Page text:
Morgan Stanley said it will double its dividend and boost the size of its stock buyback program to as much as $12 billion, as a string of US banks outlined plans to return more capital to shareholders after the Federal Reserve eased payment restrictions last week.
The bank was one of several large US lenders to set more generous payments to investors on Monday after last week’s publication of the Federal Reserve’s “stress tests.” The results pushed the US central bank on Thursday to More ease Restrictions on dividends and repurchases imposed on banks during the Covid-19 pandemic
Morgan Stanley is raising its quarterly common stock dividend to 70 cents a share from 35 cents and will buy back up to $2 billion more of its own stock over the next 12 months, having previously committed to a buyback program of up to $10 billion.
Chief Executive Officer James Gorman said the bank “has amassed significant surplus capital over the past several years and now has one of the largest hedge funds in the industry.”
Other large banks also announced higher payments to shareholders but were more conservative than Morgan Stanley. Goldman Sachs raised its dividend to $2 from $1.25, JPMorgan Chase increased its dividend to $1 from 90 cents, and Bank of America increased its dividend to 21 cents from 18 cents.
However, Morgan Stanley was the only large bank to announce an increase in the size of the buyback program. Buying back its stock is more expensive for banks than it was when the Fed imposed pandemic restrictions, because its stock is now more expensive.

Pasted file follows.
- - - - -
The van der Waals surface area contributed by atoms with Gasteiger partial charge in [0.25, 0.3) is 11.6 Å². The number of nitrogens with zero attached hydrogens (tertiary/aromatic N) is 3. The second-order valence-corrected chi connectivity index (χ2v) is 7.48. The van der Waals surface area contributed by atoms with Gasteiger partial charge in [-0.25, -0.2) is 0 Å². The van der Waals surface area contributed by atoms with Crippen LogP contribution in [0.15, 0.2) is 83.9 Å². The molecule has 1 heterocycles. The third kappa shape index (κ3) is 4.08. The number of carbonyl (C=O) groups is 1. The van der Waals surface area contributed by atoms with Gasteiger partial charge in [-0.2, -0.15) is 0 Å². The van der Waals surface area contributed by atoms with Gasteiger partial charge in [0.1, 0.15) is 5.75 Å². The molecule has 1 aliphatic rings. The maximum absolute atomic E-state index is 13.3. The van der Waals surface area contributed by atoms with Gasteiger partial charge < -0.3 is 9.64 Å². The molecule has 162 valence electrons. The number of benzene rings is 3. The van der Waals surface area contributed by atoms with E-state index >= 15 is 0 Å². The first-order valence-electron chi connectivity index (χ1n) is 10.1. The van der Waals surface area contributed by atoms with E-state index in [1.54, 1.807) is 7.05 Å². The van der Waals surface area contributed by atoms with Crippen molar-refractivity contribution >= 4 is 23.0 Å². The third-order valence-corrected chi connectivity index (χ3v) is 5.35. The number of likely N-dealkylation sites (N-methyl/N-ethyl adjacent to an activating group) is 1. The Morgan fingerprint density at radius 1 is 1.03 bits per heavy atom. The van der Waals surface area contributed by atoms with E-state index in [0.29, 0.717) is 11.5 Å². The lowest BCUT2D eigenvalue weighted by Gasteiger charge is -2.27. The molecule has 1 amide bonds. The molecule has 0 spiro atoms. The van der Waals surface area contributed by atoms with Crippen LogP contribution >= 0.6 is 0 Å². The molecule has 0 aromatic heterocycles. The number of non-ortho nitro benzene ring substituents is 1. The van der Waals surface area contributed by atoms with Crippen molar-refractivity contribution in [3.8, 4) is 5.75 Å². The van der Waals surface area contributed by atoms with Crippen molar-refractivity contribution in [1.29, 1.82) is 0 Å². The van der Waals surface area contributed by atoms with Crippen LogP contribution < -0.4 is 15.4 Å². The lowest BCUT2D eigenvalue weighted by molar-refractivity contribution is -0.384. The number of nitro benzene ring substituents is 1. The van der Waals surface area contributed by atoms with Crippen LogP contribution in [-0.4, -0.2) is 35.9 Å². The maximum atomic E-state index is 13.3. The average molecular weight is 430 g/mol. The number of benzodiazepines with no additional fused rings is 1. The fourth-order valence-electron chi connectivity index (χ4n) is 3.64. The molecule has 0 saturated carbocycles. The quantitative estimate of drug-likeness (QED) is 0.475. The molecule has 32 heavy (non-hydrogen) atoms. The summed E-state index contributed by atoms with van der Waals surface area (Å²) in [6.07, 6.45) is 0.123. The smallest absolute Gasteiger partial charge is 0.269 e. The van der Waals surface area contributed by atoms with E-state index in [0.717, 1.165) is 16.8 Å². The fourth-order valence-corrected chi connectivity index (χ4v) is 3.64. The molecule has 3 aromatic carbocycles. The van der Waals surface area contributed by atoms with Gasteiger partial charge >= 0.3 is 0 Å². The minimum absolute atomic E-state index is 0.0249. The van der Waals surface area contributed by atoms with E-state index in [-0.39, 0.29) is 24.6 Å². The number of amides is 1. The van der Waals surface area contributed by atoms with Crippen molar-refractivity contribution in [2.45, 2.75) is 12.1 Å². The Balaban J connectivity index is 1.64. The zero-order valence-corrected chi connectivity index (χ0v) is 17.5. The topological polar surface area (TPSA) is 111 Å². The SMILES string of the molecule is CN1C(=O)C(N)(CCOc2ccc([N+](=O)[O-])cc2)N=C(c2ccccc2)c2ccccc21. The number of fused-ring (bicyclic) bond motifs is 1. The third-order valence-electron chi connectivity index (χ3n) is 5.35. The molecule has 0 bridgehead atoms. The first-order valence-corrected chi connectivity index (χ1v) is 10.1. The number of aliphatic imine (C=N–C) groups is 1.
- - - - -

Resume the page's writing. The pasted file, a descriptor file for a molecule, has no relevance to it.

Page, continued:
Bank shares have been on the rise since September, with many reaching all-time highs on the back of booming trading and deal-making, as well as a bright outlook for the US economy.
Morgan Stanley shares gained 2.5 percent in after-hours trading in New York and Goldman rose 0.6 percent, while shares of other large banks were flat.
“Our capital hierarchy remains the same – invest in and grow our market-leading businesses . . . pay sustainable dividends, and return any remaining surplus capital to shareholders,” said Jamie Dimon, CEO of JPMorgan.
“We are encouraged by the progress made in reducing the capital intensity of our business, as evidenced by the results of recent stress tests,” said David Solomon, CEO of Goldman Bank.
The Fed’s analysis, released last week, concluded that the 23 banks included in the exercise could incur nearly $500 billion in combined losses and still comfortably meet capital requirements.
Additional reporting by Colby Smith in New York